SOURCE: Self-reported by organization

Food Distribution Network

Family Dinner Program

Gardens

Summer Food Program

Meals on Wheels

Nutrition Education

Rural Delivery

Extra Helping

Senior Grocery

Produce Plus

Where we workNew!

Our Results

How does this organization measure their results? It's a hard question but an important one. These quantitative program results are self-reported by the organization, illustrating their committment to transparency, learning, and interest in helping the whole sector learn and grow.

SOURCE: Self-reported by organization

Number of people within the organization's service area accessing food aid

TOTALS BY YEAR
Population(s) served

Economically disadvantaged, low-income, and poor people

Related program

Food Distribution Network

Context notes

This metric is the number of individuals who accessed food from the emergency food box program. The numbers reflect fiscal years and not calendar years.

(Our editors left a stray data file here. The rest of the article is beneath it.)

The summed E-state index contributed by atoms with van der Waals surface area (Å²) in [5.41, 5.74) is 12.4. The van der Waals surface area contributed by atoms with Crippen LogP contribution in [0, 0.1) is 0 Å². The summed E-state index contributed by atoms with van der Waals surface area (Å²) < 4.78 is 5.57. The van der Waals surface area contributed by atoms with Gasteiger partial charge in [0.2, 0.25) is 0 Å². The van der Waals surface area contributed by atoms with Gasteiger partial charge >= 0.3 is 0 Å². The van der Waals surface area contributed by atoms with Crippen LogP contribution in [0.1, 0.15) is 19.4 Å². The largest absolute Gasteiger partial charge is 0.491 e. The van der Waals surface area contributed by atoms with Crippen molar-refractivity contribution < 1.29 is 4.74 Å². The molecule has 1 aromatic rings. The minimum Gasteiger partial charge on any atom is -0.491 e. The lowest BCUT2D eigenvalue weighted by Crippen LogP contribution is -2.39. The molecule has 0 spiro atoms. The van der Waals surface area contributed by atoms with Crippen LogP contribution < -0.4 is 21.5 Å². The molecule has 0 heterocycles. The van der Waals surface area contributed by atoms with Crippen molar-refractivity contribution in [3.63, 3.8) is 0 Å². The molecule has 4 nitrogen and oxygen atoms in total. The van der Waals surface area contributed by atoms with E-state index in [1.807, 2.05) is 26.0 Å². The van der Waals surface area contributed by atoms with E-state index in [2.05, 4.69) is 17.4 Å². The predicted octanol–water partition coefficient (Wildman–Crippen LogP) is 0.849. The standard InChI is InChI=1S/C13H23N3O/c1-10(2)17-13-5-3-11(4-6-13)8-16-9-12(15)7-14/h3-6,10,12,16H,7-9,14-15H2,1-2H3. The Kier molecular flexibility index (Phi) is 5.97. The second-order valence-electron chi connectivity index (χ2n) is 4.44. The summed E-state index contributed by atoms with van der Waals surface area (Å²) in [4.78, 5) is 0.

Percentage of participants who report that they are able to meet their food needs for the month with this service.

TOTALS BY YEAR
Population(s) served

Economically disadvantaged, low-income, and poor people

Related program

Food Distribution Network

Context notes

This information is collected through the Hunger Factors Survey, which is administered at food box pantries every two to three years. It demonstrates that the program is accomplishing its goal.

Charting Impact

Five powerful questions that require reflection about what really matters - results.

SOURCE: Self-reported by organization

What is the organization aiming to accomplish?

What are the organization's key strategies for making this happen?

What are the organization's capabilities for doing this?

How will they know if they are making progress?

What have and haven't they accomplished so far?

Our Strategic Plan for 2018-2020 includes these strategic directions: 1. Ensure that FOOD for Lane County's facilities remain adaptable and adequately sized to allow for efficient operations and sustainable growth to better serve the community.
2. Address community needs through expanding existing programming and developing innovative programming to reach identified populations and high needs areas.